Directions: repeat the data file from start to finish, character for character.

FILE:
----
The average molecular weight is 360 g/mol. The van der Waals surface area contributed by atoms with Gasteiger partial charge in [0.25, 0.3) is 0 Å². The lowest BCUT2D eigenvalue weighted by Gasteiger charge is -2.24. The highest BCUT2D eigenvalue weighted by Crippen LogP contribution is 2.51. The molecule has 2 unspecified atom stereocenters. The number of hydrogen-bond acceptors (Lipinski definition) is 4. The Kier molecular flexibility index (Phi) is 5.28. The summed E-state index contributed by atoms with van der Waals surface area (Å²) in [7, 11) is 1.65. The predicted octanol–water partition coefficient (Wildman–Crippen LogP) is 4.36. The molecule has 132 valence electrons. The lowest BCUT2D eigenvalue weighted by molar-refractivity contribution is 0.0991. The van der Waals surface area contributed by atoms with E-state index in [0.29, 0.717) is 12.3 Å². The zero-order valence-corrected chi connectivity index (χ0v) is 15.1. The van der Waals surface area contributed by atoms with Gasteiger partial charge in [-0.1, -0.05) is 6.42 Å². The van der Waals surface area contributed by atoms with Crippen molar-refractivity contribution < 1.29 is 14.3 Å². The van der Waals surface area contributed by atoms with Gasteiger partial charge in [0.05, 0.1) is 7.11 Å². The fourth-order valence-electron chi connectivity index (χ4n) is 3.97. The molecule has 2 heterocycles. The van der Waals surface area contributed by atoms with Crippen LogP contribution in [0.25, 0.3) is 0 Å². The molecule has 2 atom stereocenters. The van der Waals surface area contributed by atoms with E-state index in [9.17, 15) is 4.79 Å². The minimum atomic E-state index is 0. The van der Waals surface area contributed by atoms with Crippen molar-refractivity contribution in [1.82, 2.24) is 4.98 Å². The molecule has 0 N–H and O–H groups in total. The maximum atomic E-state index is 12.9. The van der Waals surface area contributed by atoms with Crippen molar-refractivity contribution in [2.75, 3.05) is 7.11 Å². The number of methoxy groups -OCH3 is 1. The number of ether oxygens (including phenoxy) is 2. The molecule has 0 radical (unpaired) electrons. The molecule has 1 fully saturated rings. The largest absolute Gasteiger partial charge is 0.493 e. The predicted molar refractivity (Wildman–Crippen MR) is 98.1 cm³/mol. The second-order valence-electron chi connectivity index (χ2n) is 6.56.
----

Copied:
The average molecular weight is 360 g/mol. The van der Waals surface area contributed by atoms with Gasteiger partial charge in [0.25, 0.3) is 0 Å². The lowest BCUT2D eigenvalue weighted by Gasteiger charge is -2.24. The highest BCUT2D eigenvalue weighted by Crippen LogP contribution is 2.51. The molecule has 2 unspecified atom stereocenters. The number of hydrogen-bond acceptors (Lipinski definition) is 4. The Kier molecular flexibility index (Phi) is 5.28. The summed E-state index contributed by atoms with van der Waals surface area (Å²) in [7, 11) is 1.65. The predicted octanol–water partition coefficient (Wildman–Crippen LogP) is 4.36. The molecule has 132 valence electrons. The lowest BCUT2D eigenvalue weighted by molar-refractivity contribution is 0.0991. The van der Waals surface area contributed by atoms with E-state index in [0.29, 0.717) is 12.3 Å². The zero-order valence-corrected chi connectivity index (χ0v) is 15.1. The van der Waals surface area contributed by atoms with Gasteiger partial charge in [-0.1, -0.05) is 6.42 Å². The van der Waals surface area contributed by atoms with Crippen molar-refractivity contribution < 1.29 is 14.3 Å². The van der Waals surface area contributed by atoms with Gasteiger partial charge in [0.05, 0.1) is 7.11 Å². The fourth-order valence-electron chi connectivity index (χ4n) is 3.97. The molecule has 2 heterocycles. The van der Waals surface area contributed by atoms with Crippen LogP contribution in [0.25, 0.3) is 0 Å². The molecule has 2 atom stereocenters. The van der Waals surface area contributed by atoms with E-state index in [9.17, 15) is 4.79 Å². The minimum atomic E-state index is 0. The van der Waals surface area contributed by atoms with Crippen molar-refractivity contribution in [1.82, 2.24) is 4.98 Å². The molecule has 0 N–H and O–H groups in total. The maximum atomic E-state index is 12.9. The van der Waals surface area contributed by atoms with Crippen molar-refractivity contribution in [2.75, 3.05) is 7.11 Å². The number of methoxy groups -OCH3 is 1. The number of ether oxygens (including phenoxy) is 2. The molecule has 0 radical (unpaired) electrons. The molecule has 1 fully saturated rings. The largest absolute Gasteiger partial charge is 0.493 e. The predicted molar refractivity (Wildman–Crippen MR) is 98.1 cm³/mol. The second-order valence-electron chi connectivity index (χ2n) is 6.56.